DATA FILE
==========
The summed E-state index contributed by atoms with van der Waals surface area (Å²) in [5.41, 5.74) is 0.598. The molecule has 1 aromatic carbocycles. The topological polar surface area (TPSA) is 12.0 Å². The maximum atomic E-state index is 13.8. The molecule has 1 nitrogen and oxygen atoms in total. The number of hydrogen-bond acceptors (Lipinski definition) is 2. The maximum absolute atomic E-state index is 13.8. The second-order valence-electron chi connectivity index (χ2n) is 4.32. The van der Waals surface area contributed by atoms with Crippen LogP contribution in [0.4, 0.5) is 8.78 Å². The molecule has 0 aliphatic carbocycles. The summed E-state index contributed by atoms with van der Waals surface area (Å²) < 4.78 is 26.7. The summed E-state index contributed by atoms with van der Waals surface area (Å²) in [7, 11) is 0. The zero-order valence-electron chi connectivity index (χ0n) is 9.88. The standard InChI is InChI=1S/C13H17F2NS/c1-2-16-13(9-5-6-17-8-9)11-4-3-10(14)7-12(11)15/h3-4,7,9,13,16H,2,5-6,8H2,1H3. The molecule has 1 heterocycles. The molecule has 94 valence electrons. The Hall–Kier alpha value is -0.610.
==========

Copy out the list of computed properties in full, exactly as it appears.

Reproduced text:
The summed E-state index contributed by atoms with van der Waals surface area (Å²) in [5.41, 5.74) is 0.598. The molecule has 1 aromatic carbocycles. The topological polar surface area (TPSA) is 12.0 Å². The maximum atomic E-state index is 13.8. The molecule has 1 nitrogen and oxygen atoms in total. The number of hydrogen-bond acceptors (Lipinski definition) is 2. The maximum absolute atomic E-state index is 13.8. The second-order valence-electron chi connectivity index (χ2n) is 4.32. The van der Waals surface area contributed by atoms with Crippen LogP contribution in [0.4, 0.5) is 8.78 Å². The molecule has 0 aliphatic carbocycles. The summed E-state index contributed by atoms with van der Waals surface area (Å²) < 4.78 is 26.7. The summed E-state index contributed by atoms with van der Waals surface area (Å²) in [7, 11) is 0. The zero-order valence-electron chi connectivity index (χ0n) is 9.88. The standard InChI is InChI=1S/C13H17F2NS/c1-2-16-13(9-5-6-17-8-9)11-4-3-10(14)7-12(11)15/h3-4,7,9,13,16H,2,5-6,8H2,1H3. The molecule has 1 heterocycles. The molecule has 94 valence electrons. The Hall–Kier alpha value is -0.610.